03071_000_010Latter-day Saint citizens contribute ideas, service, leadership skills to their communities and countries.
At the signing of the Declaration of Independence, July 4, 1776, Benjamin Franklin is said to have observed, “We must all hang together, or assuredly we shall all hang separately.”
By definition, democracy requires of its constituents involvement, concern, and “hanging together.” To a hard-working Relief Society president with a family, or to a conscientious elders quorum president, not to mention bishops and stake presidents, civic involvement may sound like a bit too much to expect. In some areas it might even sound like the kind of activity to be left up to nonmembers. But it is possible to be involved in the community; we are committed as a Church to community involvement; and we know that more of us can do it because many of us do.
But from many areas came reports of busy, active members who are involved in government, politics, or local affairs, or who are just doing something to make their communities more pleasant. The following is a sampling of the wide range of activities in which Latter-day Saints have been and are making contributions.
Frequently Church members involved in their communities are fighting what they consider to be pornography. Alfred E. Hall, bishop of the Minneapolis Third Ward, Minneapolis Minnesota Stake—and serving his fifth term as mayor of Burnsville, a Minneapolis suburb—recently led a campaign to close a bowling alley where “lingerie shows” featured “go-go” dancers. Bishop Hall’s concern brought about passage of an antiobscenity ordinance. “I’m not trying to push my morals on anyone else,” he says, “but I don’t want them pushing their immorals on me, either.”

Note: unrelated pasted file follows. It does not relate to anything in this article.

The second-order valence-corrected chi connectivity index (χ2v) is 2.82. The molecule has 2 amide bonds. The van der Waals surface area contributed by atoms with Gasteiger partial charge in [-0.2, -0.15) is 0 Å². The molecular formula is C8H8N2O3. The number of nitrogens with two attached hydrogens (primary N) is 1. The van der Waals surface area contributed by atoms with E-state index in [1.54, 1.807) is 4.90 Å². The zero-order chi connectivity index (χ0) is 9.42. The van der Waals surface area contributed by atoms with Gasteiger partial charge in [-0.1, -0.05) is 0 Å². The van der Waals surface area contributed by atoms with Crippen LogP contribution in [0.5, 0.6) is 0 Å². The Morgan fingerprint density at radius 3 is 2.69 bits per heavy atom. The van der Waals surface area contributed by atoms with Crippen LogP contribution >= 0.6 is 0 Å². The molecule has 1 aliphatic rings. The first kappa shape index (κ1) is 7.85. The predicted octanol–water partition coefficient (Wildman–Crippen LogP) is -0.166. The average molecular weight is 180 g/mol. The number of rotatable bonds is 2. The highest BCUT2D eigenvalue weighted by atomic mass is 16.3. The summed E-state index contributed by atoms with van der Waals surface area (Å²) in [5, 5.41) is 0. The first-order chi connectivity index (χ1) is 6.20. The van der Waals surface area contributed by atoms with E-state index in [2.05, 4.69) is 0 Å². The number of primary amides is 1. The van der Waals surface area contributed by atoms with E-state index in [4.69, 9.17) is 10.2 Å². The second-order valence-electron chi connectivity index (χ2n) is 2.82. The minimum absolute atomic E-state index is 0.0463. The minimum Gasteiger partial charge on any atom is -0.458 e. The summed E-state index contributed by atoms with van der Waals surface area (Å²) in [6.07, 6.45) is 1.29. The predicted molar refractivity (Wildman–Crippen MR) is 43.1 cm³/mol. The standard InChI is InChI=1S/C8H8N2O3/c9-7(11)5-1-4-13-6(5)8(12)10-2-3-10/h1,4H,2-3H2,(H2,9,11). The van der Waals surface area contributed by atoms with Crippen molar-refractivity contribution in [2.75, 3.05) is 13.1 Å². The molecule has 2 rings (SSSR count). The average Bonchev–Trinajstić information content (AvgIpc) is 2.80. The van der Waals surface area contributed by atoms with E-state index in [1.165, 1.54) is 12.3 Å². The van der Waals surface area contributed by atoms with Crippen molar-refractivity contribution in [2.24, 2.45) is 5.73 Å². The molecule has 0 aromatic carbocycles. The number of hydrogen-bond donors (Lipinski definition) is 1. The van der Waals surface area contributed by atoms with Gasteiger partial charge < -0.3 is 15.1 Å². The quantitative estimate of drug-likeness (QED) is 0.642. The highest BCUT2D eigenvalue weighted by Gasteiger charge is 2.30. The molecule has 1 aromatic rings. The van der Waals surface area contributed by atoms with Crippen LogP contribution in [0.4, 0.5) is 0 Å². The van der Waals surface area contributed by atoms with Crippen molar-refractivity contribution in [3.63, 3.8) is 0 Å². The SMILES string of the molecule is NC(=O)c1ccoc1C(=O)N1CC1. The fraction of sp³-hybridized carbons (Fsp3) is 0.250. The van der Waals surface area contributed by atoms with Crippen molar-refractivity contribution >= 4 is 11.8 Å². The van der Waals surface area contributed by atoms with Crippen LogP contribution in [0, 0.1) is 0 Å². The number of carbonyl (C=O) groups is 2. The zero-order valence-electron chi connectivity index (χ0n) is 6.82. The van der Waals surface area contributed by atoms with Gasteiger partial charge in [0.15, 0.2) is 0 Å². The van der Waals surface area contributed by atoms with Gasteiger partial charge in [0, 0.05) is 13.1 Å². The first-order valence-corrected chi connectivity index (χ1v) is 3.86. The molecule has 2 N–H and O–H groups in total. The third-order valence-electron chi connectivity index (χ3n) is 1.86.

In Beaumont, Texas, Brother David D. Geddes, vice-president for Academic Affairs at Lamar University, has worked to organize a local chapter of Morality in Media. This is an interfaith organization “working to stop the traffic in pornography, constitutionally and effectively.” Brother Geddes has spoken out frequently in his community against pornography and says that “as concerned citizens, recognizing that we have a right to a better community, we should demand local ordinances that prevent the spread of obscenity.”
Latter-day Saints concerned with these problems are not only those who are citizens of the United States. For instance, Alan F. King, president of the Invercargill Branch, Otago New Zealand District, has been active in opposing an objectionable sex-education program in the school that his daughter attends.
While involved in the community, Church members have many opportunities to teach and to set an example of their moral standards. In many ways they can improve the community and be effective missionaries as well. Brother Ianthus B. Romney, first counselor in the El Paso Texas Stake, has had this kind of experience. As president of the National Food Service Organization he successfully suggested opening with prayer at their meetings. At the organization’s national meetings he discouraged smoking, persuaded his colleagues to cancel the cocktail hour, and convinced about half the delegates to drink milk. As commissioner of the Yucca Council of Boy Scouts of America, he led an effort to cut out Sunday hikes and camp outings. At his suggestion the council stopped having board meetings on Monday nights so that could be a family night and initiated interfaith religious services at Scout camps.
A member of the Littleton Colorado Stake presidency, C. Grant Goodson, has been president of the South Suburban Park and Recreation District Board for several years. Through his efforts, several parks, lighted ball fields, and skating rinks have been developed in the unincorporated areas of Arapahoe County.
Brother Mike Mattys of Morley, Western Australia, is a member of the local school’s Parents and Citizens Association. He has been instrumental in revoking permission to the schools to raise funds through gambling. Another Australian, Brother Peter Masson of Greenmount, Western Australia, brought about the discontinuation of his political party’s meetings on Sunday. He is also involved in taking up moral issues with the Department of the Media.